On Major Podiums, Still a Man's World?
Thursday, October 24, 2013
The absence of women conductors at the world’s top orchestras is no longer news, but it stands out more every year, as women scale male bastions in business, sports and entertainment. Of the 20 largest orchestras in the U.S., only the Baltimore Symphony has a woman music director: Marin Alsop, who last month made history as the first woman to conduct the Last Night of the Proms concert in its nearly 120-year history.
In New York this season, women conductors are noticeably scarce, their scheduled appearances countable on one hand. A similar male-to-female ratio can be found in London.
But that’s not to say that there's a lack of women conductors in the field. Recently, the British journalist and author Jessica Duchen compiled a list of more than 100 women conductors. “It’s quite clear to me that there are plenty of women conductors but they’re just not getting the top gigs,” she tells host Naomi Lewin in this podcast.
Many of the women on Duchen’s list are not recent college graduates or newcomers, but mid-career conductors, well at the point where a major podium is theoretically in reach. Some, like the conductor and harpsichordist Emmanuelle Haïm, have found that the niche of early-music remains an easier entry point.
“Early music is more of a collaborative effort,” said Haïm (right), who this Saturday conducts her ensemble, Le Concert d’Astrée, at Lincoln Center's White Light Festival. “Therefore you shock fewer people maybe in that field.” By contrast, when faced with 19th century masterworks, the principal of male power is deeply ingrained in the conductor mythology. “If I had gone that path it would have been much harder for me to conquest those bastions."
Some recent, highly-publicized remarks suggest that prejudice is alive and well in the business. The young Russian conductor Vasily Petrenko told a Norwegian newspaper, perhaps ironically, that orchestras simply play better for men, and that “a sweet girl on the podium can make one’s thoughts drift towards something else.”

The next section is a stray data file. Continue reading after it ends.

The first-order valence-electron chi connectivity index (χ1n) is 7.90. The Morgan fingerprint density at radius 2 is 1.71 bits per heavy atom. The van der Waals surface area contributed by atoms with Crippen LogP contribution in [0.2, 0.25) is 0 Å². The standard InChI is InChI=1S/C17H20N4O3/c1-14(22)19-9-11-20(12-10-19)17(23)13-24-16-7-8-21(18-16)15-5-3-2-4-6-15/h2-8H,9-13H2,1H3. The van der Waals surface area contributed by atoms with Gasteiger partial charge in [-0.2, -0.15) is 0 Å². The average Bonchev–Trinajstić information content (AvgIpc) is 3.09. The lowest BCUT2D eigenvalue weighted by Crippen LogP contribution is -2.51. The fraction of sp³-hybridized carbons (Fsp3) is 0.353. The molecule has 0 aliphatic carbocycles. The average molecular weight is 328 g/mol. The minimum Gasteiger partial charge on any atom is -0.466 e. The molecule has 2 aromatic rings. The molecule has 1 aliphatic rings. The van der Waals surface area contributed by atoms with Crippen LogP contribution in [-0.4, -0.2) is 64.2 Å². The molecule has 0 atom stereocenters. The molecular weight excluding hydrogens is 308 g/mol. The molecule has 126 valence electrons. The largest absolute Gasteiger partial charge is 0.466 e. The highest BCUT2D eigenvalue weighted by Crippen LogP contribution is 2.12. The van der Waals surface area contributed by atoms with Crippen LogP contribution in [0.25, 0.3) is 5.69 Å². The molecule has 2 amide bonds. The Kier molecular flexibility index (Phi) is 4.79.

And Bruno Mantovani, the head of the Paris Conservatory, recently made headlines when he said in a radio interview that conducting is too demanding for women: “The profession of a conductor is a profession that is particularly physically testing. Sometimes women are discouraged by the very physical aspect – conducting, taking a plane, taking another plane, conducting again. It is quite challenging.”
Duchen believes that this reflects wider obstacles in music schools and conservatories. “Several of the women conductors that I have interviewed say they were deliberately deterred at college level,” she said. “There were people at the institutions where they wanted to study who actively tried to put them off.”
Charlotte Lee, a vice president and artist manager at IMG Artists, sees less evidence that sexism is widespread in the classical music business, and believes that hiring boils down to questions of supply and demand. “I don’t feel that female conductors tend to get hired or not hired based solely on anything other than their talent,” she said. “The artistic programmers that I work with, at least, tend to hire you based on your talent.”
While many in the classical music business prefer not to talk about gender prejudice, Lee and Haïm both acknowledge that double standards exist. Orchestras have been known to ask woman conductors to change their hairstyle or tone down a style of dress. But Haim believes there are deeper societal questions at work too.
“Behind a great man, there is always a great woman – or another great man,” Haim said. “It’s somebody helping out. As a woman, it’s more difficult because it puts the man accompanying you in a difficult position. Socially speaking they are looked at as weird.”
Lee believes classical music will ultimately be forced to keep in step with society at large. “As time goes on we’ll have fewer firsts in general,” she said. “I should hope in 10 years we won’t be having this conversation.”
Listen to the full discussion above and tell us below what you think: has there been adequate progress for women conductors?